The company’s application received a Community Objection filed by the new gTLD program’s Independent Objector, Alain Pellet, along with a bunch of other healthcare-related gTLD bids.
Medistry lost, meaning its application should be dead in the water.
But it appealed using the Reconsideration process, arguing that Pellet failed to follow the rules laid out for the IO in the program’s Applicant Guidebook.
These rules state that the IO can only object on Community grounds if there is at least one informal objection from a community member on the public record, for example filed as ICANN comments.
Medistry claims that the IO did not pass that test in its case and the ICANN board’s Board Governance Committee, which handles Reconsideration Requests, reckons that claim merits further review.
Judging by the International Chamber of Commerce decision (pdf), comments filed by the National Association of Boards of Pharmacy and the American Hospital Association were critical in showing “substantial opposition” from the healthcare community.
Without such opposition, the IO would have had no right to object.
Medistry argued during the objection case that the NABP comment, which talks about the need for patient safety, was purely “advisory” in nature and did not represent an objection to its .med application.
The ICC panelist, Fabian von Schlabrendorff, disagreed, writing:
The Expert Panel accepts that the comments made by the National Association of Boards of Pharmacy (NABP), on which the Independent Objector relies for the purpose of demonstrating substantial opposition, represent an expression of opposition, i.e. resistance or dissent, to the Application, going beyond merely having an advisory character as the Applicant suggests.
The problem with that interpretation is that it turns out to be dead wrong. Von Schlabrendorff read too much into the original NABP comment.
Medistry submitted as part of its Reconsideration Request a letter from NABP saying:
We wish to clarify that NABP’s comment was intended to be advisory in nature, stressing that health-related gTLDs should account for patient safety and implement protections against fraud and abuse. In submitting this comment, NABP did not oppose Medistry’s application to be the Registry Operator for the .MED gTLD, nor take any position as to whether Medistry’s .MED application contained appropriate safeguards.
The second public “objection” used by the IO to allege substantial opposition, an argument that von Schlabrendorff accepted, came from the America Hospital Association.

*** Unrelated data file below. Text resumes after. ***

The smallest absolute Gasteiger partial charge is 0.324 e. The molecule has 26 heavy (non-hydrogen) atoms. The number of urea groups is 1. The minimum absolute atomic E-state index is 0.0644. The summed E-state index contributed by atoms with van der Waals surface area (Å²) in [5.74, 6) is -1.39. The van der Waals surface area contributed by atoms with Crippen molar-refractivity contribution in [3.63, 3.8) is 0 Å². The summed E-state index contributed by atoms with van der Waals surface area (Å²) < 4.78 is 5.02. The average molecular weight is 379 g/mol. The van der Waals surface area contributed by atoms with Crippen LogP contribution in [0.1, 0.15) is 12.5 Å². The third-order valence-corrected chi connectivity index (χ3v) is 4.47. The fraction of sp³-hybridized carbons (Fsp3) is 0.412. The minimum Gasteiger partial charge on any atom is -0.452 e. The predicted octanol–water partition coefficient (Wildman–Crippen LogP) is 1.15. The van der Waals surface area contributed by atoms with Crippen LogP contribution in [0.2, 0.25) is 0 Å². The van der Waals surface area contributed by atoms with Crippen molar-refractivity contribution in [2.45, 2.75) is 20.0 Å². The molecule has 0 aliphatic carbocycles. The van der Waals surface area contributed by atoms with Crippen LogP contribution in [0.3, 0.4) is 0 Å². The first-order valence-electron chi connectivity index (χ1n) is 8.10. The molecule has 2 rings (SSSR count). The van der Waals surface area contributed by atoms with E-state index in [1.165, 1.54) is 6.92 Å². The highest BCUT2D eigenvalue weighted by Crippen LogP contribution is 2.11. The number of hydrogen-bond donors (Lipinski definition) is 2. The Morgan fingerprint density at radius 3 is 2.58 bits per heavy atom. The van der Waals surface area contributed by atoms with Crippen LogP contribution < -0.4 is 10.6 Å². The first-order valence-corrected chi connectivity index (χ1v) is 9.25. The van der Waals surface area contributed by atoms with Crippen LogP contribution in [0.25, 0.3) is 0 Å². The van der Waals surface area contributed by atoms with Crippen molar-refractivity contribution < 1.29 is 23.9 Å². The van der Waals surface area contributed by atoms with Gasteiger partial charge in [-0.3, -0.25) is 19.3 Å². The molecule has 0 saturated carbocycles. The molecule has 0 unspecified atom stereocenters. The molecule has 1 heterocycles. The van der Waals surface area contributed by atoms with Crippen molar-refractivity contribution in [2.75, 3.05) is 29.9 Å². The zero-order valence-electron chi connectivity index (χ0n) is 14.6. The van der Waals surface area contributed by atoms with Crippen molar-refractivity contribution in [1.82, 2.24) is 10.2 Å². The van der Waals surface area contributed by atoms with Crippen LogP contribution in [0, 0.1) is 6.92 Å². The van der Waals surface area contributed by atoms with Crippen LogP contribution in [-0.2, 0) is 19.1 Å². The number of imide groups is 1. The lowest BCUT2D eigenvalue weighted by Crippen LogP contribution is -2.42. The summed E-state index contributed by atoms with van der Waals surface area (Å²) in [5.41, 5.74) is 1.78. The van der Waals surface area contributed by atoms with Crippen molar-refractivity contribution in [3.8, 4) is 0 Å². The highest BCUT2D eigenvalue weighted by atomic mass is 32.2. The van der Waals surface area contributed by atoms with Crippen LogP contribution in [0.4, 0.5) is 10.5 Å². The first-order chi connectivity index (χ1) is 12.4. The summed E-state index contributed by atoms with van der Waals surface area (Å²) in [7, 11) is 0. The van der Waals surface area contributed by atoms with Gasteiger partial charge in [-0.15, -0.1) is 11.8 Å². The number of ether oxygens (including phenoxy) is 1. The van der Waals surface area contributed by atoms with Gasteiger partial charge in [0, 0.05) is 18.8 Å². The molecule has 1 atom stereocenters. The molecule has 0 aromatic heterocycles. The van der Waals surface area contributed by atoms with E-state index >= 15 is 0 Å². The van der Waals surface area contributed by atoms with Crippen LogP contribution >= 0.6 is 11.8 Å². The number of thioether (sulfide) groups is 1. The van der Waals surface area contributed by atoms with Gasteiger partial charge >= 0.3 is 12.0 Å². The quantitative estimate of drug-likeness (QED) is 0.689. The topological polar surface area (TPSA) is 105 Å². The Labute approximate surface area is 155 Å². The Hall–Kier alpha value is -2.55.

Except the AHA did not file a comment on the Medistry application (well, it did, but it was withdrawn two days later in September 2012, long before the objection process began).
The AHA did object to the other three applications for .med, filed by Google, Hexap and DocCheck, but not to Medistry’s application.
Remarkably, von Schlabrendorff chose to interpret the absence of an AHA objection as the existence of an AHA objection, speculating that it did not object to Medistry’s application due to nothing more than an oversight, and applied its objections against Medistry regardless.
even if the Applicant had established in understandable and verifiable detail that the AHA on purpose decided not to oppose the Application, such decision of the AHA would and could not change the fact that the NABP expressed opposition to the Application on grounds of public health concerns, and that the AHA raised essentially identical concerns with regard to all other .med applications.
To me, this looks like Medistry was given the Kafkaesque challenge of proving that the AHA had not objected to its application, even though there was no such objection on record.
Using a von Schlabrendorff level of speculation, I’m guessing that the AHA did file an objecting comment originally, but withdrew it a couple of days later when informed that Medistry’s parent company is an AHA member.
Given that the NABP and AHA “objections” both turned out to be non-existent, the ICANN BGC has naturally enough decided that the Medistry Reconsideration Request merits further consideration.
The BCG wrote (pdf):
the BGC finds that Request 14-1 should be granted to provide sufficient time to further evaluate whether any actions were taken in contravention of established policy or procedure, such as whether the threshold requirement set forth in Section 3.2.5 of the Guidebook was satisfied. The BGC will ensure that ICANN further evaluates this issue and provides a report to the BGC for consideration
It is important to note that the BGC’s acceptance of this Reconsideration Request should in no way reflect poorly on the IO or be seen as a finding that the IO failed to properly discharge his duties. Rather, this determination is a recognition that the Requester has submitted substantial information indicating that the IO’s assessment of what could be described as vague comments (particularly those of NABP), may not have been consistent with what the commenters intended.
What this seems to mean is that the Medistry application for .med is undeaded and that von Schlabrendorff’s increasingly dodgy-looking decision is going to be looked at.
It also means that Reconsideration Requests are not entirely useless.
No Reconsideration Request of any consequence has been accepted by the BCG in the 15 years the procedure has been active.
Generally, they’re thrown out because the requester fails to provide any new information that wasn’t available at the time the offending decision is made, which is a prerequisite for success.
In this case, Medistry’s production of the NABP letter of clarification seems to have been critical.